5 Tips For Non-Classically Trained Jazz Pianists About Piano Technique; Lessons From Robert Estrin

Bijan TaghaviIntermediate, Solo Piano6 Comments

A topic I get asked about frequently from non-classically trained jazz pianists is about piano technique. A little personal background – before I was a jazz pianist, I was a classical pianist, having performed concertos with symphony orchestras, in various chamber settings, and having performed numerous solo classical piano recitals. I had the tremendous privilege of studying the monumental concertos and works of Rachmaninoff, Chopin, Beethoven, Bach, Tchaikovsky, Liszt, and others under the direction of Robert Estrin.

Robert is a renowned concert pianist and sought after educator, who’s 2nd generation method of teaching is influenced by his father, pianist Morton Estrin. Robert helped build my musical, pianistic, and technical foundation, and in this article, I will share some of the major concepts he instilled in me.

Here are 5 tips for non-classically trained jazz pianists concerning piano technique:

 

Knowing How & When To Utilize Different Parts of the Body: Fingers, Arms, Wrists

One of the most important lessons Robert taught me was that different parts of the body are utilized when playing the piano based on the requirements of power and speed. It comes down to basic physics: the more power is required, the more mass is needed. The more speed is required, the less mass is needed.

  • Finger technique: When maximum speed is required, as in scalular passages or 16th note bop lines, only the fingers can provide the necessary speed and agility.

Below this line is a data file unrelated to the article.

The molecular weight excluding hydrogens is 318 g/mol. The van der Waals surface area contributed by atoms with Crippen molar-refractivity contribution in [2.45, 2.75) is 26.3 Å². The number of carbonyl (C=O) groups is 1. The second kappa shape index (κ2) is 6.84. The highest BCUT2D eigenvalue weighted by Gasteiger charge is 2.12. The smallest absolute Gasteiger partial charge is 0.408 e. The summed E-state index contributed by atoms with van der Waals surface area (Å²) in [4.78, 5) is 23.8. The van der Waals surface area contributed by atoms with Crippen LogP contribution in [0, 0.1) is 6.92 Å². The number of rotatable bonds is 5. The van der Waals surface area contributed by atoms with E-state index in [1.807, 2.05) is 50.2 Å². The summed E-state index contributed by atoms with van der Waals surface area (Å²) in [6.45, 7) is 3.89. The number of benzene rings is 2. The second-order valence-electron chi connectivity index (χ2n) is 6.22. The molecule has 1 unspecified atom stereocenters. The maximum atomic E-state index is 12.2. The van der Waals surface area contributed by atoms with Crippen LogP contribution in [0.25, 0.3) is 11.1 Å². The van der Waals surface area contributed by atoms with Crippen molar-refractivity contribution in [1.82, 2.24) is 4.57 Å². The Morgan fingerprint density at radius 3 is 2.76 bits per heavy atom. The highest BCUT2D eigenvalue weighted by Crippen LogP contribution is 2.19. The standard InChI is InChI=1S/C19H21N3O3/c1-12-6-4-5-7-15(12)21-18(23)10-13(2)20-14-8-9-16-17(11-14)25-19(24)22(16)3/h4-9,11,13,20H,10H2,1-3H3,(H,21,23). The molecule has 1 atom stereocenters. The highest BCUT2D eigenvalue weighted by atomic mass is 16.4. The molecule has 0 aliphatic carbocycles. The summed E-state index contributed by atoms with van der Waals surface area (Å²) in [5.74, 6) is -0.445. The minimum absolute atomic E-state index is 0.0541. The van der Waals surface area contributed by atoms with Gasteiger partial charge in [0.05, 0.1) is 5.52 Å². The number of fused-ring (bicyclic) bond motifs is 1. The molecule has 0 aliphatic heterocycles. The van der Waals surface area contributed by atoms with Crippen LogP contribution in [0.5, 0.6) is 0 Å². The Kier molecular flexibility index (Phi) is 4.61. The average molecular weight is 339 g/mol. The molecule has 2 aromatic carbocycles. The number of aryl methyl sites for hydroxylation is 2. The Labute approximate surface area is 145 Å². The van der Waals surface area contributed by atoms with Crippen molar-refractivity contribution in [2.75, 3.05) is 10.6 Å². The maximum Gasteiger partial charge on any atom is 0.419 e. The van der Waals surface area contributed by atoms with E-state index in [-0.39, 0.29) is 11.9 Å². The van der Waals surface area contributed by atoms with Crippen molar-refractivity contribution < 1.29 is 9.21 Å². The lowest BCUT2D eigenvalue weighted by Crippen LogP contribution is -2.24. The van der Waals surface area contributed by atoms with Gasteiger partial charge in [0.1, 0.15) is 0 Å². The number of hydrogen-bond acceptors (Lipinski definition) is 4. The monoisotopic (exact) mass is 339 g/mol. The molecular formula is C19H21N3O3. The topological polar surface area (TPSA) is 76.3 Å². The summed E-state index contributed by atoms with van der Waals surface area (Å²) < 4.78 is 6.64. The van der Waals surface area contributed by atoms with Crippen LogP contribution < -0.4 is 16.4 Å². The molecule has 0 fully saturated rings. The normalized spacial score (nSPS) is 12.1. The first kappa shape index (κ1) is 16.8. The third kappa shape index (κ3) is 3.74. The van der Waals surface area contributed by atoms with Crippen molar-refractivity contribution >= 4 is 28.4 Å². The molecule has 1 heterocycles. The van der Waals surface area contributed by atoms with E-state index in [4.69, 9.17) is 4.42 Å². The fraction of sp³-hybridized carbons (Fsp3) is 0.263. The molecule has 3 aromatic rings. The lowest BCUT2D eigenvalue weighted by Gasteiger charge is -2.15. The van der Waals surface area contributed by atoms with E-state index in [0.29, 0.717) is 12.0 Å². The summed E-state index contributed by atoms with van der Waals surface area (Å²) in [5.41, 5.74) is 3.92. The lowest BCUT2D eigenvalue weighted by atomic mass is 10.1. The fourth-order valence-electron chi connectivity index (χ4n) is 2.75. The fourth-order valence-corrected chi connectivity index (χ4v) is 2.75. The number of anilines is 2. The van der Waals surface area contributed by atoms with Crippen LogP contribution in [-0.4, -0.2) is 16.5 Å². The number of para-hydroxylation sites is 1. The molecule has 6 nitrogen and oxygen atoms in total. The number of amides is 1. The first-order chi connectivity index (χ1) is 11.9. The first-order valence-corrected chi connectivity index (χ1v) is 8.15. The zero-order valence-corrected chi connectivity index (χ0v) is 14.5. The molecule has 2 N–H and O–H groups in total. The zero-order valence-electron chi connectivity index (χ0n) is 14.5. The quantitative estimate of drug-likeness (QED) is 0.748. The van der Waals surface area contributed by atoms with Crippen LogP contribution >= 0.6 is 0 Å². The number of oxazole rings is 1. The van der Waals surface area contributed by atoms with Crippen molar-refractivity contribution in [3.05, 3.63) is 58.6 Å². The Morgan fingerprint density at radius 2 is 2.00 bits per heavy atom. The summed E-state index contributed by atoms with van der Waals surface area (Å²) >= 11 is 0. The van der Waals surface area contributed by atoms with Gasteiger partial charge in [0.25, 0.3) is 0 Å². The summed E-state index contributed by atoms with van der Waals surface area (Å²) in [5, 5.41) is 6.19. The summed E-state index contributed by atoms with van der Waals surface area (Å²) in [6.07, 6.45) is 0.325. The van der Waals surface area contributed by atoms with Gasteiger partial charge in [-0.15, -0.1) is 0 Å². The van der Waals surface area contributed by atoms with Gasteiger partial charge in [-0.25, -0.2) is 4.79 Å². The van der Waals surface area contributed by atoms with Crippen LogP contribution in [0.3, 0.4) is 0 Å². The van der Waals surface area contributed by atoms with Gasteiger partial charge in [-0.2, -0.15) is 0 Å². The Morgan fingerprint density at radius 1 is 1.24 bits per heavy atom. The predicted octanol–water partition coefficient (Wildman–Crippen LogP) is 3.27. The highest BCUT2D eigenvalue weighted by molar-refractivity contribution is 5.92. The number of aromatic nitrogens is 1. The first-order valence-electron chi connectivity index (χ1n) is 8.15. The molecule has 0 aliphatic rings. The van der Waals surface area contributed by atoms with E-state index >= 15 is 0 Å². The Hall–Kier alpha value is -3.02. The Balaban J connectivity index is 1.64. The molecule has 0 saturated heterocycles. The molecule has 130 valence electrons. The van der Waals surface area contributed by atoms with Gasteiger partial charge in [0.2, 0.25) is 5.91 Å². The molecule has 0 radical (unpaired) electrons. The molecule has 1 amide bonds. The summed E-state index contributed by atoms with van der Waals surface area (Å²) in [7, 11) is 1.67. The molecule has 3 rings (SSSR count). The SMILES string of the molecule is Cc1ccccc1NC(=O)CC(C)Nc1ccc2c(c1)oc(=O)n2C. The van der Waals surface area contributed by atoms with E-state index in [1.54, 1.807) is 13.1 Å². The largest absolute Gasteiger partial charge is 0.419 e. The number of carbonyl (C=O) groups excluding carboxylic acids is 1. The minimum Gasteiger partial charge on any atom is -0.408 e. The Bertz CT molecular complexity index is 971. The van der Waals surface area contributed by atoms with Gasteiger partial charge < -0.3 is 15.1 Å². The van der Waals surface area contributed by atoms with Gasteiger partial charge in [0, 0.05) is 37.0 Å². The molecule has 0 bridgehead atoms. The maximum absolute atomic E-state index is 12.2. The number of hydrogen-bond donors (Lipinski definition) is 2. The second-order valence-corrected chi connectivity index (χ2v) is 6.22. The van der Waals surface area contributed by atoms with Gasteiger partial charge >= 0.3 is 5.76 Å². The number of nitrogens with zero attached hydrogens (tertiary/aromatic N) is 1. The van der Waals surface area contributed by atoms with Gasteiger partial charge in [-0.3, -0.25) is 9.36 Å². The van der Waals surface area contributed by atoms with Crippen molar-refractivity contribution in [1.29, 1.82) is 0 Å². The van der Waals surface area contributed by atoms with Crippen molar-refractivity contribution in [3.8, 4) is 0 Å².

• Arm technique: When maximum strength is required, as in big chords, only the arms can provide enough power. A prime example of when to employ arm technique is in the opening chords of the famous Tchaikovsky Bb Minor Piano Concerto.
  • Wrist technique: While not as powerful as the arms, the wrists can provide more speed than the arms and more strength than the fingers. Therefore, the wrists are a perfect remedy for passages that require power and speed. Wrist technique is also important to achieve staccato. A perfect example of when to employ wrist technique is the fast octave section in Liszt’s 6th Hungarian Rhapsody.

Recommended Classical Music To Check Out: Liszt Hungarian Rhapsody No. 6, Tchaikovsky Bb Minor Piano Concerto

 

Strike from the Surface of the Keys, Not Above

When playing big lush chords, you can get a beautiful sound by playing from the surface of the keys and leaning with the weight of the arm. As Robert says, “producing more volume is simply a matter of producing more energy in the point of attack – not by striking the keys harder from above”. If you strike from above with the arms, you will get a very harsh slapping sound. But by keeping in contact with the key and releasing energy to the bottom of the key-bed with strength, you will get a big, while warm and beautiful, sound.

Play some chords, perhaps rubato on a lush ballad, and try these 2 different methods: first strike from above, then from the surface of the keys and notice the difference in the sound.

Don’t Use The Pedal as a Crutch to Cover Up Deficiencies In Fingering

Robert always emphasized to me the importance of practicing Classical music without the pedal, because, as he says, “the pedal should be something that enhances your music and not simply a crutch for making mediocre playing sound better.”

In other words, you should not rely on the pedal to achieve legato playing and cover up deficiencies in fingering. Using the pedal instead of your fingers as a means to connect notes will lead to sloppy playing and bad technique. Practicing without the pedal will allow you to hear what the hands are achieving without having the notes all meld into one. Only then will you discover the best way to negotiate the music. Not only that, but this is how you can discover how to make the best use of the pedal!